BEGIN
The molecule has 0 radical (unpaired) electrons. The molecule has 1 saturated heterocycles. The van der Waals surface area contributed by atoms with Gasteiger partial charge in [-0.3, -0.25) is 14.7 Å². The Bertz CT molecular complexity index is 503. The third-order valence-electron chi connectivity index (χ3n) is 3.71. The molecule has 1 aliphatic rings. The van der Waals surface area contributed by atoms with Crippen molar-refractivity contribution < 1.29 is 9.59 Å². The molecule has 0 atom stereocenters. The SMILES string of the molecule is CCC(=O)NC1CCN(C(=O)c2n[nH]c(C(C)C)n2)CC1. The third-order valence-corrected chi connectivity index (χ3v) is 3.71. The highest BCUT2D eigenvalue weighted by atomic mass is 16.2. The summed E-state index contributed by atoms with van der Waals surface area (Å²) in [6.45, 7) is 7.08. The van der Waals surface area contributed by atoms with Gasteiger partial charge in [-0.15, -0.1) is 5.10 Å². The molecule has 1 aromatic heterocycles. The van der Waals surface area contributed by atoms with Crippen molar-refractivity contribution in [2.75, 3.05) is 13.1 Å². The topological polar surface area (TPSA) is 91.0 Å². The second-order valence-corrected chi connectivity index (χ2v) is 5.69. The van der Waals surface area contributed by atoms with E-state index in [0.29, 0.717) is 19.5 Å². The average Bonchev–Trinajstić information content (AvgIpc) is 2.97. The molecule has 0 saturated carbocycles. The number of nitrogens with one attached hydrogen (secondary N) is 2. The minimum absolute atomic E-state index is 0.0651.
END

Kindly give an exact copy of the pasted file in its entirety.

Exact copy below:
The molecule has 0 radical (unpaired) electrons. The molecule has 1 saturated heterocycles. The van der Waals surface area contributed by atoms with Gasteiger partial charge in [-0.3, -0.25) is 14.7 Å². The Bertz CT molecular complexity index is 503. The third-order valence-electron chi connectivity index (χ3n) is 3.71. The molecule has 1 aliphatic rings. The van der Waals surface area contributed by atoms with Crippen molar-refractivity contribution < 1.29 is 9.59 Å². The molecule has 0 atom stereocenters. The SMILES string of the molecule is CCC(=O)NC1CCN(C(=O)c2n[nH]c(C(C)C)n2)CC1. The third-order valence-corrected chi connectivity index (χ3v) is 3.71. The highest BCUT2D eigenvalue weighted by atomic mass is 16.2. The summed E-state index contributed by atoms with van der Waals surface area (Å²) in [6.45, 7) is 7.08. The van der Waals surface area contributed by atoms with Gasteiger partial charge in [-0.15, -0.1) is 5.10 Å². The molecule has 1 aromatic heterocycles. The van der Waals surface area contributed by atoms with Crippen molar-refractivity contribution in [2.75, 3.05) is 13.1 Å². The topological polar surface area (TPSA) is 91.0 Å². The second-order valence-corrected chi connectivity index (χ2v) is 5.69. The van der Waals surface area contributed by atoms with E-state index in [0.29, 0.717) is 19.5 Å². The average Bonchev–Trinajstić information content (AvgIpc) is 2.97. The molecule has 0 saturated carbocycles. The number of nitrogens with one attached hydrogen (secondary N) is 2. The minimum absolute atomic E-state index is 0.0651.